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Transplanting young trees

 
Jon Harshbarger
Posts: 5
Location: Pompey, NY USA
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Hi everyone- I am studying "Edible Forest Gardens" and have realized that over the past two years I've planted about 10 standard apples way too close together. Any advice on transplanting these with regard to timing, tools, pruning etc...
They are still relatively small (4 or 5 ft.) Any help would be greatly appreciated.
 
Galadriel Freden
Posts: 345
Location: West Yorkshire, UK
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You should be able to move them during winter or early spring if they are still in dormancy. So long as the ground isn't frozen, I'd do them as soon as possible. I just moved a small cherry tree myself, last month. They may not fruit this coming year if you move them--and it may be better to stop them forming fruits anyway so they establish good roots the first year. Good luck!
 
Aljaz Plankl
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Best time to plant is in fall when trees go dormant, well at least here in our cool temperate.
You can plant all winter, even in snow if you like, just don't do it when the ground is frozen, when you can't dig the soil anyway.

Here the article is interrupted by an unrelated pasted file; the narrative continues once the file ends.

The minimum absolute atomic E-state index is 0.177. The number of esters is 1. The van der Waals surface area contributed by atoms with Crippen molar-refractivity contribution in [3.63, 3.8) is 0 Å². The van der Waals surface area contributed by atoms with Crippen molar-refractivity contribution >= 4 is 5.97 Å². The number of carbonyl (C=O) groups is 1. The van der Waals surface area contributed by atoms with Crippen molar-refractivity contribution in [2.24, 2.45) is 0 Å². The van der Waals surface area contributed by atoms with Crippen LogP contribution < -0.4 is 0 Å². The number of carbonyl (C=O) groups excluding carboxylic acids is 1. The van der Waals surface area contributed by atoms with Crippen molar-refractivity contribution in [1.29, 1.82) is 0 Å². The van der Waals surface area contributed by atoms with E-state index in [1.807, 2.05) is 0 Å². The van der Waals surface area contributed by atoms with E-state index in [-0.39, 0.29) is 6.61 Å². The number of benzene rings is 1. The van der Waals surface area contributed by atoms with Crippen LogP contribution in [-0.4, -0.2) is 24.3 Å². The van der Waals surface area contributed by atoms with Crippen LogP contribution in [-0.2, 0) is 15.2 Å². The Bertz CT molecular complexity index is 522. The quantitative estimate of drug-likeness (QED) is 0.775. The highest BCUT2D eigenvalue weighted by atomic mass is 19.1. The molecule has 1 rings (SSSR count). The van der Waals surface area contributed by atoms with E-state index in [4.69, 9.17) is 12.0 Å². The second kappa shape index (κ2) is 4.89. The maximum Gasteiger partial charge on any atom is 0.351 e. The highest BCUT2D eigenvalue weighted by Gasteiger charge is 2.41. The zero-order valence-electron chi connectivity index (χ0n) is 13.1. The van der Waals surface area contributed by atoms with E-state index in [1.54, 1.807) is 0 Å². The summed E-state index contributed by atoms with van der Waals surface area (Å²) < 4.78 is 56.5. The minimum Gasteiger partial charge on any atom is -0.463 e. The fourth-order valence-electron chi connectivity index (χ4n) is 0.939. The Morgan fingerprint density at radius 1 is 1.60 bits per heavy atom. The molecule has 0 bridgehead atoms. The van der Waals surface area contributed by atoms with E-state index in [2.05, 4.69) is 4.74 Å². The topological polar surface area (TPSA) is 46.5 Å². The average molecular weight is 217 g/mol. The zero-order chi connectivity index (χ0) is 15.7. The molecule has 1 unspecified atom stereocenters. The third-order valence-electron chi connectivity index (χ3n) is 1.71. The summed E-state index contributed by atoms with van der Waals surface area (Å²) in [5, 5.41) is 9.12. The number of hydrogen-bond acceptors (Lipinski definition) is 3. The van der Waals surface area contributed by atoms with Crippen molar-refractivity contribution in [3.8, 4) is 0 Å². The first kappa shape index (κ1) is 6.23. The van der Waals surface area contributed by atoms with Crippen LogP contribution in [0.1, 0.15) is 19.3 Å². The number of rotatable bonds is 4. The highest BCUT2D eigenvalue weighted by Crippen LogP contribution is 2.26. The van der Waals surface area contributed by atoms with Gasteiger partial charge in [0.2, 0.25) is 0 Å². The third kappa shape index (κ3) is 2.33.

I would take a sharp spade and cut at least 1m diameter circle and try to get the whole sod with roots in it and transplant like that.
But don't go digging them out before you are clear about new location for them.
Prune them back half and go on with desired shape of a tree.
 
Jon Harshbarger
Posts: 5
Location: Pompey, NY USA
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Thank you so much for your quick responses. As soon as our ground thaws and the two feet of snow is gone, I'll get new sites prepped and move them. I'm in the Northeastern U.S. (upstate New York), so I've got a couple weeks yet. I just wanted to make sure that moving them wasn't a bad idea. I don't want to lose them as they are heritage varieties. Thanks again! This forum is awesome!
 
Jude Rubin
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You might consider staking when you transplant till the roots re-establish. Good that you caught them now, rather than later.
 
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